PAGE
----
Nor is the choice of telephone booths insignificant.

“When I learned how phone booths were starting to be removed from the streets, not just in New York but in other cities around the world, I immediately thought about all of the stories that are trapped inside of these phones,” he said.

“I thought of a natural way to bring stories back to the streets by using the phone booths, bring back the spirit of the phone booths.”

Aman Mojadidi’s ‘Once Upon A Place’ is in Times Square until September 5. Pic: Times Square ArtsTwitter/Times Square Arts

Palmer rejects Queensland Nickel lawsuit

Clive Palmer has rejected a federal government lawsuit against him and nephew Clive Mensink over the collapse of Queensland Nickel as baseless and politically motivated.


Mr Palmer said in a statement that the claim, lodged late last week in the Supreme Court in Brisbane by the government-appointed liquidators of QN, had “no legal basis” and was “just a desperate attempt for the government to act for political purposes”.

The 280-page claim is attempting to claw back some of the $300 million in debts left when QN collapsed in early 2016, leaving hundreds without a job.

It names 21 defendants including Mr Mensink, a string of Mr Palmer’s companies, former QN director Ian Ferguson, Mr Palmer’s father-in-law, and two mystery women in Hong Kong and Kyrgyzstan .

Mr Palmer, who is currently on a luxury European cruise with his family, is being personally pursued for $73 million he allegedly transferred from QN.

He is also being sued for $207 million in compensation for allegedly breaching his duties as director.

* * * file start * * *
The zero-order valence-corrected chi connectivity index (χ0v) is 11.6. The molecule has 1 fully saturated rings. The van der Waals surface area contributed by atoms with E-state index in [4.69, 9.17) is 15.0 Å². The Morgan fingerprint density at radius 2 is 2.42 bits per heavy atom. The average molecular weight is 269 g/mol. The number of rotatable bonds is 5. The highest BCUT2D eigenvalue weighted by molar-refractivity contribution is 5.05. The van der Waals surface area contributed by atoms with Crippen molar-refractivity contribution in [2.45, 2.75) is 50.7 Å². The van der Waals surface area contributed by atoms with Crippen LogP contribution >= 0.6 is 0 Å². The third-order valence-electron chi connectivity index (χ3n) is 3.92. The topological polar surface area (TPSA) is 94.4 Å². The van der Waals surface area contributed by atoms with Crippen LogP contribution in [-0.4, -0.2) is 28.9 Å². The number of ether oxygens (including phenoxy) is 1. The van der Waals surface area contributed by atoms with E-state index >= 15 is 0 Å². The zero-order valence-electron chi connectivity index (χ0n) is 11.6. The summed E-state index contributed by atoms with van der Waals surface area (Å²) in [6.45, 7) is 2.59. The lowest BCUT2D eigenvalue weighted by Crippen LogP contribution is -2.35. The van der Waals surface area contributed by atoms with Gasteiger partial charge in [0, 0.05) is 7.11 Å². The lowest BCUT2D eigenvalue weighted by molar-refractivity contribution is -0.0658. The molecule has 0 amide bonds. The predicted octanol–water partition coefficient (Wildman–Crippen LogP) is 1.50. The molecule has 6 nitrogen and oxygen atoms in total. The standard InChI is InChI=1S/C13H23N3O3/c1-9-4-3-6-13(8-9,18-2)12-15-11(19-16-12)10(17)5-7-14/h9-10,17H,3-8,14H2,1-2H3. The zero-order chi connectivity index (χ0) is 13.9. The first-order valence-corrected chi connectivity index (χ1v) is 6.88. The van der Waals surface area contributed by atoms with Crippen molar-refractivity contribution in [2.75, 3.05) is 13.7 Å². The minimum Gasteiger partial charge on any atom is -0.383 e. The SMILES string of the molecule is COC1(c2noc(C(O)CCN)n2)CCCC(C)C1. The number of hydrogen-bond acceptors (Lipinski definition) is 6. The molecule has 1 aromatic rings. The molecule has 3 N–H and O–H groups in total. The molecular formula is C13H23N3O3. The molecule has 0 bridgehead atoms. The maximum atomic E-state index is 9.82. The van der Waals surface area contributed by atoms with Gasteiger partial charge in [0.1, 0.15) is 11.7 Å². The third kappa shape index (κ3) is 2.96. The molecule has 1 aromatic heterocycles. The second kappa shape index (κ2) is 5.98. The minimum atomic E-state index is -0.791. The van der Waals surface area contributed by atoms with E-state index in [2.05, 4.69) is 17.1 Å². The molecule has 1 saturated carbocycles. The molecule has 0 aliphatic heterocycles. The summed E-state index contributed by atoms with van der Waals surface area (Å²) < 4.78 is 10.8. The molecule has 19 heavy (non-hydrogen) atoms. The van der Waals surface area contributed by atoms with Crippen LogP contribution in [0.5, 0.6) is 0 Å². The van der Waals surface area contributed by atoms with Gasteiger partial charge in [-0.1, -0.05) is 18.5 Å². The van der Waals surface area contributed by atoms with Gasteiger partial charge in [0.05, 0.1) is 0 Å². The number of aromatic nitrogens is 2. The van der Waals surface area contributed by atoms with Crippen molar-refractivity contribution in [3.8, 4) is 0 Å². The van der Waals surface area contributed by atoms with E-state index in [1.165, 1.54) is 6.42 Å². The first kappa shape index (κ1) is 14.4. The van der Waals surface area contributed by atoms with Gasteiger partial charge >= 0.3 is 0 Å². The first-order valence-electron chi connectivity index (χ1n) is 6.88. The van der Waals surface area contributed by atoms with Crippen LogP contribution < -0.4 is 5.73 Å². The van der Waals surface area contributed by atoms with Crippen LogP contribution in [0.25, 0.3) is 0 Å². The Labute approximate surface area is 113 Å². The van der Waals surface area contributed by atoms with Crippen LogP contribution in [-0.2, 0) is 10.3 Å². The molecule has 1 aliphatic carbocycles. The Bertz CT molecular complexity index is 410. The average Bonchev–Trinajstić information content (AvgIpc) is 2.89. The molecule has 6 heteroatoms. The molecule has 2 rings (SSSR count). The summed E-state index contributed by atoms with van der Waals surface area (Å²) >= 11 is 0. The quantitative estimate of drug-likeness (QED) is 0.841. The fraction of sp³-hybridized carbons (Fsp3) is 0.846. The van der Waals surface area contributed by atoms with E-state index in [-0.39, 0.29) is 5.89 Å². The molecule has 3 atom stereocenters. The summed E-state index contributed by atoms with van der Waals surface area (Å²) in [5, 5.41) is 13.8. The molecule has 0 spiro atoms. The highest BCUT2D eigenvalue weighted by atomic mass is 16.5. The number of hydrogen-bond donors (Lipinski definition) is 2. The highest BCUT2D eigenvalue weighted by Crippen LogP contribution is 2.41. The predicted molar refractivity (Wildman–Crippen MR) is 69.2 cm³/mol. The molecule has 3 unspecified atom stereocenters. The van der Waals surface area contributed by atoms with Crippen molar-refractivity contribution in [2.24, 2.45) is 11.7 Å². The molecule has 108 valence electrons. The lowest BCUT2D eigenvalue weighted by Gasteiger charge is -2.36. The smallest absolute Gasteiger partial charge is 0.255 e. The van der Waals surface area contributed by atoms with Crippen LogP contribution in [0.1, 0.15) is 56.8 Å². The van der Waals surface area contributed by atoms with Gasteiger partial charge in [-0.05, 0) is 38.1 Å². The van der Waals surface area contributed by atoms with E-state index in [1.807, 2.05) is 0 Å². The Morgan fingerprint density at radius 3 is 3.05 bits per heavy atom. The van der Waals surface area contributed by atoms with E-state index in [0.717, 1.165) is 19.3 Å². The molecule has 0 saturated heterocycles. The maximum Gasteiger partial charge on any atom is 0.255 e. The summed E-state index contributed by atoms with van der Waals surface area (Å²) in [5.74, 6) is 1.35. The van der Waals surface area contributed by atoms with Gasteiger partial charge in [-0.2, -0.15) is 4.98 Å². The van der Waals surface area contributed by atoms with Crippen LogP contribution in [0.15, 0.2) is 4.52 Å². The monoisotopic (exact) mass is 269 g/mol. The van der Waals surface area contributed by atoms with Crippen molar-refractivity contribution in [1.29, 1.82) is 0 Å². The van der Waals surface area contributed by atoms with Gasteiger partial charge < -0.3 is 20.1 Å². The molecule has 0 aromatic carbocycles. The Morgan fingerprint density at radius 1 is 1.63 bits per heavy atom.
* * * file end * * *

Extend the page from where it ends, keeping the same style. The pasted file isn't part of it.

The liquidators want a declaration Mr Palmer acted as a ‘shadow director’ for QN after formally stepping away from the company.

They claim he exerted power over the company’s direction and finances from behind the scenes.

“During the periods when Mr Palmer was not a validly appointed director of QNI prior to 18 January 2016, Mr Mensink and Mr Ferguson, being validly appointed directors of QNI, were accustomed to act in accordance with Mr Palmer’s instructions and wishes,” the claim reads.

It alleges Mr Palmer used emails and text messages to give instructions to Mr Mensink and Mr Ferguson, that he remained a signatory to QN bank accounts even when he ceased to be an appointed director, and that he also signed documents that shaped the business.

Mr Mensink is being sued for $110 million in compensation for alleged breaches as a director, while Mr Ferguson is being sued for $25 million.

The claim also alleges Mr Palmer and Mr Mensink continued to trade after the company became insolvent in October 2015, and so are responsible for the $13 million in debts wracked up by QN before it collapsed a few months later.

Mr Mensink has been out of the country since June last year, and has failed to appear at the Federal Court in Brisbane on a number of occasions to face liquidators over QN’s collapse.

Mr Palmer said he has filed a lawsuit against the liquidators in the Federal Court.